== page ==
Flamingo Bay Marina
This morning Danny and I checked in with the creatures to find that they were having a blast and a half. They loved their night in the woods, were warm enough and wanted to stay for another night. We told them we’d come over and see them so we could see what they’d come up with for sleeping quarters, and set out in the dinghy. Before we left we read online that another storm was brewing, that we’d have strong winds today, and that it’ll be especially stormy on Wednesday and Thursday of this week.
When we arrived the creatures were excitedly waiting and ready to tell us about their night and show us their camp. They smelled like camp fire and looked ‘fierce’.
Emma had been craving mac and cheese, and last night before they left she had cooked a big batch of it and taken it with for them to eat. The first thing she told me was that all the girls were not to happy with Aidan because he had eaten three fourths of it. I said ‘Aidan, what do you have to say about that?’ to which he replied, ‘Mom, you see it’s like this…I had a little to begin with and then I just got lost in it.’
The creatures led us through the trees, and while walking told us they were a little on edge all night because they kept expecting for Danny and I to sneak up and scare them. We joked and told them that our plan worked then: If we had scared them then they would have been on edge only till the point that we scared them, but this way we had them all night!
They are definitely sailors. They used one rope to construct their entire camp, and the side of it flipped down for added cover. The giant pickle had its special spot, Aidan took the hammock and the three girls sprawled out on the tarp which was over a thick bed of soft pine needles. Aidan had managed to start a fire using his knife, and was very proud of that.
Last night Jude had read them all bedtime stories of monstrous sea creatures, megalodons and giant squid.
The creatures asked again if they could spend another night so we told them we’d return to Tanda Malaika, look more closely at the incoming wind and storms and let them know.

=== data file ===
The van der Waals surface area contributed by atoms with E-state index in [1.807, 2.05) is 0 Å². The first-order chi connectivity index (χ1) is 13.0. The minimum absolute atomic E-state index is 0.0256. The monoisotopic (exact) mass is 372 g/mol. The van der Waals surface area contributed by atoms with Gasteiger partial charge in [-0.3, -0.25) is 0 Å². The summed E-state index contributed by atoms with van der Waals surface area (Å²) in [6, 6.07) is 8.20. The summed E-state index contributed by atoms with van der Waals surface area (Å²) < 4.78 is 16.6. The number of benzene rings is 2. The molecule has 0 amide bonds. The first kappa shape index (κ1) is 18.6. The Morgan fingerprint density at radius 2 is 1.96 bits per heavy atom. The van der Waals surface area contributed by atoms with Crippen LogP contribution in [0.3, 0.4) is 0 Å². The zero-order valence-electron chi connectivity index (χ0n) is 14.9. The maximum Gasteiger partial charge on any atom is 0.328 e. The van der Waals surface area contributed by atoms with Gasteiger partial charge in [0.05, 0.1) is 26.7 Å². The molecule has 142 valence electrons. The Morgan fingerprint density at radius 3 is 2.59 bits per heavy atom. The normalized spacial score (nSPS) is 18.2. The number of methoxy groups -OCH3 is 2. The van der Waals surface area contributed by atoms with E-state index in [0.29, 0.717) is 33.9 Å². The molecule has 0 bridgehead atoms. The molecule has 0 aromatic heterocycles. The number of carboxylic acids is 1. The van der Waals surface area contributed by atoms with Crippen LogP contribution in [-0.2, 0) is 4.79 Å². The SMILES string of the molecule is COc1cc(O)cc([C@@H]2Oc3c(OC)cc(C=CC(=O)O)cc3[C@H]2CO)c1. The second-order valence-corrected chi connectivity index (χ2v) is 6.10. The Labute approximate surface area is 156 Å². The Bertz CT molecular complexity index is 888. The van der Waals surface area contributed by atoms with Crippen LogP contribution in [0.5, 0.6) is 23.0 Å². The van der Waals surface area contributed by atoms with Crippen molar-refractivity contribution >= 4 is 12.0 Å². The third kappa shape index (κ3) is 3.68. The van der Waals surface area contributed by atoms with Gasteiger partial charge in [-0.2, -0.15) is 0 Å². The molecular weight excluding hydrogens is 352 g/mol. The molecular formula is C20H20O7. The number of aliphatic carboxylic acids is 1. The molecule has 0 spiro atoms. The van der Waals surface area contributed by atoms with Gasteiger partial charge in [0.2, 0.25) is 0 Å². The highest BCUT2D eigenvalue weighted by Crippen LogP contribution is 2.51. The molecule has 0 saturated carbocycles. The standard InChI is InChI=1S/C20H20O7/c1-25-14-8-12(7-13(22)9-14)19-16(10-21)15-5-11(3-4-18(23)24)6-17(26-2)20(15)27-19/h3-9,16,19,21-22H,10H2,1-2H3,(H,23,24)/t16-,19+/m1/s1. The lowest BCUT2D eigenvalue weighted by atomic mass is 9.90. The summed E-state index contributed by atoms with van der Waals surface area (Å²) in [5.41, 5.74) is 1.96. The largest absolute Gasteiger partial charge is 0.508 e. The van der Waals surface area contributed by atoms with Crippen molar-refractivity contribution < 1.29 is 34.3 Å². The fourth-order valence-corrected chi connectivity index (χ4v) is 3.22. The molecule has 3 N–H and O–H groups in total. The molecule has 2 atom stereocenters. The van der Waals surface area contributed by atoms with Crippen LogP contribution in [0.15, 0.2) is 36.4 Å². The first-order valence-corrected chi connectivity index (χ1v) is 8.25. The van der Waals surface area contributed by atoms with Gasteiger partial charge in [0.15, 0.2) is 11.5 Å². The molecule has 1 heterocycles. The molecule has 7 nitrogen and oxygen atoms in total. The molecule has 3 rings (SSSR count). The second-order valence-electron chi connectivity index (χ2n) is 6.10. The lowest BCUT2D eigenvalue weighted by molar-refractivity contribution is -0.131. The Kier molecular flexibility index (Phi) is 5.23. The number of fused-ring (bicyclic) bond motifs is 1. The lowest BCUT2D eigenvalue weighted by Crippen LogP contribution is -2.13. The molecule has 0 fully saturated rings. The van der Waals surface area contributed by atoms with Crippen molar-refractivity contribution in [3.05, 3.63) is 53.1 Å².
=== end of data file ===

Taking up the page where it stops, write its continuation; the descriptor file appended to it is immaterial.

As we approached the tree line on the outside of our anchorage we could instantly see that our home was not where we’d left her. Her 75ft tall mast was taller than the trees and looked a lot closer to the outer edge than we’d remembered. We turned the corner into the anchorage and there she was, blown completely against one of the outer concrete walls. The anchor had held enough that she blew ever so gently and sat still, held by the wall, and we felt very grateful that we hadn’t been in an anchorage that opened to open ocean. (If so, it would have been a longer dinghy ride to catch her). No damage was done, but we took her down some of the other canals to see if there was an anchorage with better holding, but couldn’t find any.
What we did find though, was an unfinished hotel that looked like it could have been from a horror movie. Large black birds slowly circled overhead and an eerie silence filled the air. Close by, there were also beautiful homes that were vacant and abandoned.
After not being able to find better anchorage we looked up marinas in the area, and found one not very far away that would only be $23 a night. Our taxi ride to town had cost us $25, and the marina has a ferry that runs marina and hotel guests to town every hour, plus there’s a beach, pool and laundry facilities. I texted the creatures and told them and they said they’d be ready in half an hour.
It only took about an hour, and we arrived at Flamingo Bay Marina on the south side of Grand Bahama Island. The staff greeted us with big smiles and lots of teasing and now Tanda Malaika is once again all snug along side a dock. We gave her a good bath and are ready to explore our new surroundings.